From the 20th to the 21st century: Europe and its population after the year 2000

By Jean Bourgeois-Pichat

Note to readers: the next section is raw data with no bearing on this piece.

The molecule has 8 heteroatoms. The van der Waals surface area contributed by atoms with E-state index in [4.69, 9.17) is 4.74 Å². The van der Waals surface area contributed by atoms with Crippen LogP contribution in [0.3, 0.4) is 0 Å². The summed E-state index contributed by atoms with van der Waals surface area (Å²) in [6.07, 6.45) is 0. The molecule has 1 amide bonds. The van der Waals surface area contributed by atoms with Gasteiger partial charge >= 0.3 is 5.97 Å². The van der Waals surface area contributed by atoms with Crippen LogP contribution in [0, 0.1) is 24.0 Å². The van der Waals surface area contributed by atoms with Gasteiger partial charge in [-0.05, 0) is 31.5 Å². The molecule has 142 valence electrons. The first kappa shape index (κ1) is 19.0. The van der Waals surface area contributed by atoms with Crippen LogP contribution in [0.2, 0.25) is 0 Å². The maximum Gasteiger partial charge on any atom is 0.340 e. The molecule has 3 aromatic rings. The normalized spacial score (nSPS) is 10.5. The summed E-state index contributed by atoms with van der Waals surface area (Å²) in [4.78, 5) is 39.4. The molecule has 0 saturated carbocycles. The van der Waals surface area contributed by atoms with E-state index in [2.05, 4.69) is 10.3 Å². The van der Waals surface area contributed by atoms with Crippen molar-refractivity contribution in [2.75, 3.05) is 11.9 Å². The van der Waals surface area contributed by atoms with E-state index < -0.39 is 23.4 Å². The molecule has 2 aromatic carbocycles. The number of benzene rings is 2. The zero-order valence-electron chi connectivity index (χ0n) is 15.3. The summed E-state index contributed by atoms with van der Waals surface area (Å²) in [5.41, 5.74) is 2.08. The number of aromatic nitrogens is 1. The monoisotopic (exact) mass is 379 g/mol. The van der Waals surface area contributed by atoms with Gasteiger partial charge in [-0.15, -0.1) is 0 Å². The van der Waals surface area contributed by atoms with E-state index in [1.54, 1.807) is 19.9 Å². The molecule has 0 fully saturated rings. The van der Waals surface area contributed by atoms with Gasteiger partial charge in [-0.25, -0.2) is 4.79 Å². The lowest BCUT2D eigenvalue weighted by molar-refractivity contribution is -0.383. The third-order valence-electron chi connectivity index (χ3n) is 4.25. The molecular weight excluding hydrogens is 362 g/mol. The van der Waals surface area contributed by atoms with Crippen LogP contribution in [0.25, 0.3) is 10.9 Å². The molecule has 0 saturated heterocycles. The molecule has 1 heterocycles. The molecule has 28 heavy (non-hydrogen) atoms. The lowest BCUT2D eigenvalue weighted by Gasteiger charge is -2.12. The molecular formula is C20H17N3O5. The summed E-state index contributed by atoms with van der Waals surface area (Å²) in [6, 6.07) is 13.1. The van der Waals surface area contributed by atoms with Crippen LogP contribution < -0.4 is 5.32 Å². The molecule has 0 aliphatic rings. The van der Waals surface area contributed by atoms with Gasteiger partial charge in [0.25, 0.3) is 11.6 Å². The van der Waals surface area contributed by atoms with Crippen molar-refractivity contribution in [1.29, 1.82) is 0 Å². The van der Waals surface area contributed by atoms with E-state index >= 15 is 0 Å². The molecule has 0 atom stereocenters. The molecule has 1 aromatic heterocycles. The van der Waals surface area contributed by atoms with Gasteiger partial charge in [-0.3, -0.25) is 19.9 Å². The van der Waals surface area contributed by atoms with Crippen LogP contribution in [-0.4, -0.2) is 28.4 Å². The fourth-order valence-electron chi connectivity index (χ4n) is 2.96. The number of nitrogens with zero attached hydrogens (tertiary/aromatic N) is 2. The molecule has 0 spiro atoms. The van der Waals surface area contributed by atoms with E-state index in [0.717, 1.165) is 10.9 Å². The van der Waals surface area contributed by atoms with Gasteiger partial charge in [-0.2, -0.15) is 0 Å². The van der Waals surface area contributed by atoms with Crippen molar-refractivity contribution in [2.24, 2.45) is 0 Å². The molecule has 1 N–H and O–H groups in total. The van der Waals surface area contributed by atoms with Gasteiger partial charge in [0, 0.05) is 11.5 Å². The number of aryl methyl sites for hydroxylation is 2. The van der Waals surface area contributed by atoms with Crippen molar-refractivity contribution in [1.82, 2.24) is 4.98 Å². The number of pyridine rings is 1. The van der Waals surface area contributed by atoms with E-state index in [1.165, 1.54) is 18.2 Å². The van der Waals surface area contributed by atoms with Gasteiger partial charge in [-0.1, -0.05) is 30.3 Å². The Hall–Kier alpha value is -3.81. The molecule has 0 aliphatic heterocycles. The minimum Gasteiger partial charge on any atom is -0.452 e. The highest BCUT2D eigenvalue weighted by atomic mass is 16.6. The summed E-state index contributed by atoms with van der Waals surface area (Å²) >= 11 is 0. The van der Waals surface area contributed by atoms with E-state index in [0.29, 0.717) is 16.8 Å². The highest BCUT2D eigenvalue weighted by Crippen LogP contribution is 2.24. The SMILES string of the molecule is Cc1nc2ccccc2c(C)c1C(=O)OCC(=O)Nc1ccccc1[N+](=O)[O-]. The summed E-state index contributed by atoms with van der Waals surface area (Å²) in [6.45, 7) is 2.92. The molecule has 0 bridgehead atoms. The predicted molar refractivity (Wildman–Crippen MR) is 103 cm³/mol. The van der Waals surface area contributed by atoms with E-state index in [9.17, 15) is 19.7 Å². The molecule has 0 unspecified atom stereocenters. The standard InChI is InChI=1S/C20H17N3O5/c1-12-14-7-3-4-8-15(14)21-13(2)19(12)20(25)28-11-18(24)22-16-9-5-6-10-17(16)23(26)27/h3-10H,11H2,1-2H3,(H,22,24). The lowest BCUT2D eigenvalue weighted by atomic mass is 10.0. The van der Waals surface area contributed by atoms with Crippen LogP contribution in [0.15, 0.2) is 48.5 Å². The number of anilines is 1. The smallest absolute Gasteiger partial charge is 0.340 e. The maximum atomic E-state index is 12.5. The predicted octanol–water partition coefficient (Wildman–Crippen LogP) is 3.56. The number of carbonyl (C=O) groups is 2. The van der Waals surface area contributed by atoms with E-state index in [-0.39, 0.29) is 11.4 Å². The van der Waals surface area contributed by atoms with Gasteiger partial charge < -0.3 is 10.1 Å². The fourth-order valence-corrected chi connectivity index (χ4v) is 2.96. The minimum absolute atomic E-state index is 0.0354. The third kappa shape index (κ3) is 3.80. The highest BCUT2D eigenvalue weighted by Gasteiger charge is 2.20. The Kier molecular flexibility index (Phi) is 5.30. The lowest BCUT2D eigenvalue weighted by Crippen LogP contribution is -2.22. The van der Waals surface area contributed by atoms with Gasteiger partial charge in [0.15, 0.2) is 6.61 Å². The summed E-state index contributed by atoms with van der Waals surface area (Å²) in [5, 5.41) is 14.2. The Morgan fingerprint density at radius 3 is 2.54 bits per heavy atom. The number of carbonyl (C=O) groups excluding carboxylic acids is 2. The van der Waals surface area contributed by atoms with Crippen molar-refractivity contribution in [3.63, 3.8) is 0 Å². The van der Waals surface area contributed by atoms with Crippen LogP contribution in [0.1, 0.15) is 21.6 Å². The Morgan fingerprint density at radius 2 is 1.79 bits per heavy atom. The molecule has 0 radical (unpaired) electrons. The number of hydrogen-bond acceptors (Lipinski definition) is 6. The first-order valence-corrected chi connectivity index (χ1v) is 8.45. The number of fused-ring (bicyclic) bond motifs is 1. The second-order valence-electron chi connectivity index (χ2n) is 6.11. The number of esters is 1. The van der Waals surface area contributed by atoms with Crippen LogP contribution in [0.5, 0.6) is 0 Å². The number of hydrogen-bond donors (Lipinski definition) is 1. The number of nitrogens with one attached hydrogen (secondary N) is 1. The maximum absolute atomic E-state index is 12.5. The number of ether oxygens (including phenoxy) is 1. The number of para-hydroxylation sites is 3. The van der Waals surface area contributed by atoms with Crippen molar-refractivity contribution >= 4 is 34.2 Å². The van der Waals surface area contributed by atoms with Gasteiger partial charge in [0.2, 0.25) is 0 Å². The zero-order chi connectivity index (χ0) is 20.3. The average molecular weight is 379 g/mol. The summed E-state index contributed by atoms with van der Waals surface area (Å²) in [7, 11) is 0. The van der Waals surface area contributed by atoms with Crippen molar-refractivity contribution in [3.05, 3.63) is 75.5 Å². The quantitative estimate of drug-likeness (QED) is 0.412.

There are two approaches to projecting population trends and two reasons for doing so [**]. In the short run, they are designed to meet practical needs : to forecast future requirements for schools, teachers, housing and welfare ; every investment decision implies a population projection. In the long run, projections are another sort of exercise : the focus is on probable future patterns, the importance of recent trends is exaggerated and current population structures are all-important. In the present chapter, Jean Bourgeois-Pichat[***] proposes a third way of looking into the future : the very long term, where imagination reigns – and indeed, why not ? Anyone who had forecast a hundred years ago the extraordinary demographic changes we are experiencing now, would more appropriately have used imagination rather than extrapolation of the trends at that time.

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